Perhaps the little bird must be silenced as well if only to ease my conscience

She said get comfortable

She said get comfortable
But my shoes were too tight
And my heart as too big
She had to settle for sparkle
And a sweat creek along my spine
I could have loved her just then
Titled head and dime store smile
I just didn’t know who she was
I didn’t understand who she was
Up there on that old blue pillow
Way up above all of us – down below

Before too long I was released
Back to my clothes – my life – my dream
The cold air outside disagreed with the sun
The tenacious sun won the argument
I thought about the other her
The one out there on the road
And I almost got comfortable
For almost a minute – almost a whole minute

One Night Before Christmas

Twas the night before Christmas in my new first-floor pad
The second-floor walker had me tossing in bed
The little red Christmas tree burnt its last candle
Shopping for more was more than I could handle
Directors and actors still ran through my head
And all of the plays that still had to be read
There’s comedy pieces I pray they’ll find funny
There’s another one witty – I hope not too punny
When out on Milwaukee – it might have been Tripp
I heard a loud clatter – someone driving ripped
Away to my window I shuffled and stumbled
I could almost make out a squat form with a bundle
The bright safety lights from the Schurz parking lot
Lit my tiny courtyard and half of the block
I peered so much closer at the form with the sack
It was little old man who was straining his back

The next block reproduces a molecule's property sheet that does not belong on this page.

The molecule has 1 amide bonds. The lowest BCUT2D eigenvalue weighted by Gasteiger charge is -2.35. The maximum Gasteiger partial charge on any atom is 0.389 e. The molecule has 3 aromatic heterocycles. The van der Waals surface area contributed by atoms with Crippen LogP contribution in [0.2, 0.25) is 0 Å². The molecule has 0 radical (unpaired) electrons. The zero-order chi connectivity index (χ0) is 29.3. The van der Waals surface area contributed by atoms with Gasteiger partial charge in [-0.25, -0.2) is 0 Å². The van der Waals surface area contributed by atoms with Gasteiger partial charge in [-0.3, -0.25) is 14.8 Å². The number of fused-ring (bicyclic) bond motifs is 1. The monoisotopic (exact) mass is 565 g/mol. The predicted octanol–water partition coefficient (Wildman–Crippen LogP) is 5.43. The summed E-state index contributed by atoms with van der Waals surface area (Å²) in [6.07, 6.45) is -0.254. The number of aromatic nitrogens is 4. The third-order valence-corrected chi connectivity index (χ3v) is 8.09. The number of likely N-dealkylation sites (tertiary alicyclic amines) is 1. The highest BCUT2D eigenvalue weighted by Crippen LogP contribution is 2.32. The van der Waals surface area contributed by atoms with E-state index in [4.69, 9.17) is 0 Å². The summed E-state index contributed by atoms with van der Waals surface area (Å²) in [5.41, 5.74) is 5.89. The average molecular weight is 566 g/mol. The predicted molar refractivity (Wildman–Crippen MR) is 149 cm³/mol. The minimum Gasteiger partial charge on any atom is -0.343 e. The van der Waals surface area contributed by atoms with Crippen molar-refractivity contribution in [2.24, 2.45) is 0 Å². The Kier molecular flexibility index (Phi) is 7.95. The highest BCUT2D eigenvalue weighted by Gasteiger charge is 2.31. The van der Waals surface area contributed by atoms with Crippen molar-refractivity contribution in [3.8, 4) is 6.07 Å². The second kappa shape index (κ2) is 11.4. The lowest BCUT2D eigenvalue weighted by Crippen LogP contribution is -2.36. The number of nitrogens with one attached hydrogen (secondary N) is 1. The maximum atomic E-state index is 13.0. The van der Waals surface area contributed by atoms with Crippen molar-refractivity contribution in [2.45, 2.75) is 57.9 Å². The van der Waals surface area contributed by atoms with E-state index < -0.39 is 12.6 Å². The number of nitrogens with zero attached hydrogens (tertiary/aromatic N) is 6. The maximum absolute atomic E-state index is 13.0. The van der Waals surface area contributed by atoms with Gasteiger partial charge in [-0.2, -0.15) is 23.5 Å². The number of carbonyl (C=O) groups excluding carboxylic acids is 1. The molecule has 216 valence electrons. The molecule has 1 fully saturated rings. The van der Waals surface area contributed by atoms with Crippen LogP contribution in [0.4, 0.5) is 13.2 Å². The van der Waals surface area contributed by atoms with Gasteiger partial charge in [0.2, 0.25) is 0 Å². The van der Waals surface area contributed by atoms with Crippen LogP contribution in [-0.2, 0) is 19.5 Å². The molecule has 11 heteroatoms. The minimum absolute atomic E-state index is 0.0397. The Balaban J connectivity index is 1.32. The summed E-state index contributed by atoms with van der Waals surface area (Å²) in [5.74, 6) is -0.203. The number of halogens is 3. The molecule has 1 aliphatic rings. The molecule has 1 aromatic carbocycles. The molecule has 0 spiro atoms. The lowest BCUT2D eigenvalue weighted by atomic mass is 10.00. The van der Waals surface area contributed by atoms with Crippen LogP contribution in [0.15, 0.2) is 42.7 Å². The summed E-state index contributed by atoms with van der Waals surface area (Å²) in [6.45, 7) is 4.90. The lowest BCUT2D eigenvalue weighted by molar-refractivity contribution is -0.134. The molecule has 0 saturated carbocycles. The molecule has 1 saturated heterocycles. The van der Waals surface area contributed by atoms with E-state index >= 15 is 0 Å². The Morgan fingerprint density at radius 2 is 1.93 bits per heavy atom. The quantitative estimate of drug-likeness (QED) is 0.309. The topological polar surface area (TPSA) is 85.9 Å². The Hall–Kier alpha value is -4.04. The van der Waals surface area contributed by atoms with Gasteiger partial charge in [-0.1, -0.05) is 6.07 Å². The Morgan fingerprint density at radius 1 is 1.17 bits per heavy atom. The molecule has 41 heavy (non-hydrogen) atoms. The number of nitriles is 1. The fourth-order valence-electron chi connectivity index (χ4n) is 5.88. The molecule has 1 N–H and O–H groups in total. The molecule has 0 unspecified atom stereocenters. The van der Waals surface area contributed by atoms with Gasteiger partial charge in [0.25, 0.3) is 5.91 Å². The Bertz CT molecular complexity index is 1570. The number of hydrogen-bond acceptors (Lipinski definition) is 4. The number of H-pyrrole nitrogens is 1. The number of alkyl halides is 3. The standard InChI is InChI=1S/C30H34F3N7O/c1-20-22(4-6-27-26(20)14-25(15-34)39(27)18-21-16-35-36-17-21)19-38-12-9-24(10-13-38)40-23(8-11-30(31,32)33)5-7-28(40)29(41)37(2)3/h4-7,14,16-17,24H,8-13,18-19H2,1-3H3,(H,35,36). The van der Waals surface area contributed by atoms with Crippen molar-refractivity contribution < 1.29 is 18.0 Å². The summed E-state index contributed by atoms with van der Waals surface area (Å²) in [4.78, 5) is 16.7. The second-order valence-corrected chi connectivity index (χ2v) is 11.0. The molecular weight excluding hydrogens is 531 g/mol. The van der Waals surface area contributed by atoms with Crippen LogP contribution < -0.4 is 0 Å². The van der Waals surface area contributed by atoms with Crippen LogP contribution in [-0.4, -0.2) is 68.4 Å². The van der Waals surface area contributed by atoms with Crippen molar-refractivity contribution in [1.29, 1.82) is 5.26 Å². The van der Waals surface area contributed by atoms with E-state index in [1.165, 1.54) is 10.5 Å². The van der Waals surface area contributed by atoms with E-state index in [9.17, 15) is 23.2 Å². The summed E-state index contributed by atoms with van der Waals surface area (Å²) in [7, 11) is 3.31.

The little old man smiled up at the light
His eyes kind of sparkled in the still of the night
More rapid than camels the cruises pulled up
The blue stripe a blur – but the bright lights lit up
“Don’t move!” one guy yelled and he pulled out his gun
“It’s been a long night. You’ve had way too much fun!”
To my front door the old man sprang with a stride
I – quick – hit the buzzer to let him inside
As crippled-up sprinters the cops tried to soar
But the old guy made it in and slammed the big door
So up to my stairs he carried himself
I opened the door to the out-of-breath elf
And then like a movie the bull horn did roar
“Send out the old guy or we’ll break down the door!”
I returned to the window and what did I see
Twelve service revolvers all pointed at me
The old guy just sat down and pulled out a smoke
“You got any whiskey?” I thought it a joke
“I lost all the toys. They’re out there in the dark,
Now who’s going to deliver to Jefferson Park?”
His eyes looked so tired – a bright shade of red
His cheeks were so sunken deep into his head
His mouth was so wrinkled it looked like a prune
His beard was so threadbare there’d be nothing there soon
The butt of the cig he held clenched in his teeth
Smoke circled his head like a smelly death wreath

He had a sad face and a pasty white tummy
His death rattle laughter just wasn’t that funny
He sat on my nice couch just creeping me out
There was something pathetic about this old lout
With a turn of his head his old neck gave a creak
Something told me he was ready to speak
He spoke just one word – he whispered the rest
Those words hit me hard like his boot in my chest
He took one more drag from that damp cigarette
He thanked me and told me, “It ain’t over yet.”
Then he got up so slowly heading back to the night
“I’ll leave you alone now Kid – this is your fight.”
I heard his words echo as I watched him just leave
“I’m nothing these days if the kids don’t believe.”